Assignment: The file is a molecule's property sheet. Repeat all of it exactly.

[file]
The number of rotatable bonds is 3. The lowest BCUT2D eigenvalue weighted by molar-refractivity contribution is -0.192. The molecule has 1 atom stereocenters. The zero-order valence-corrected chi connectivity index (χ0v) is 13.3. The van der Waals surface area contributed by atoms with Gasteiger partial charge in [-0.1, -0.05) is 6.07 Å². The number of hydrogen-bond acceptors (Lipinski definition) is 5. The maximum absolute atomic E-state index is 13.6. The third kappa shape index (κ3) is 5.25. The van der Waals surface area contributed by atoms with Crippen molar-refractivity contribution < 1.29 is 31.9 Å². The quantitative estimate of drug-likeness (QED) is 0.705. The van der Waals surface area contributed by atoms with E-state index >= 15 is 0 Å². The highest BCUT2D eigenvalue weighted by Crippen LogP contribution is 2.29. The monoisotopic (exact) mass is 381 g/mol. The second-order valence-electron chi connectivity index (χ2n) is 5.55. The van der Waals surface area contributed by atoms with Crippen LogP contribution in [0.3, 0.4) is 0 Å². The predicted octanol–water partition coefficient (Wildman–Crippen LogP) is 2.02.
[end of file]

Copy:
The number of rotatable bonds is 3. The lowest BCUT2D eigenvalue weighted by molar-refractivity contribution is -0.192. The molecule has 1 atom stereocenters. The zero-order valence-corrected chi connectivity index (χ0v) is 13.3. The van der Waals surface area contributed by atoms with Gasteiger partial charge in [-0.1, -0.05) is 6.07 Å². The number of hydrogen-bond acceptors (Lipinski definition) is 5. The maximum absolute atomic E-state index is 13.6. The third kappa shape index (κ3) is 5.25. The van der Waals surface area contributed by atoms with Crippen molar-refractivity contribution < 1.29 is 31.9 Å². The quantitative estimate of drug-likeness (QED) is 0.705. The van der Waals surface area contributed by atoms with E-state index >= 15 is 0 Å². The highest BCUT2D eigenvalue weighted by Crippen LogP contribution is 2.29. The monoisotopic (exact) mass is 381 g/mol. The second-order valence-electron chi connectivity index (χ2n) is 5.55. The van der Waals surface area contributed by atoms with Crippen LogP contribution in [0.3, 0.4) is 0 Å². The predicted octanol–water partition coefficient (Wildman–Crippen LogP) is 2.02.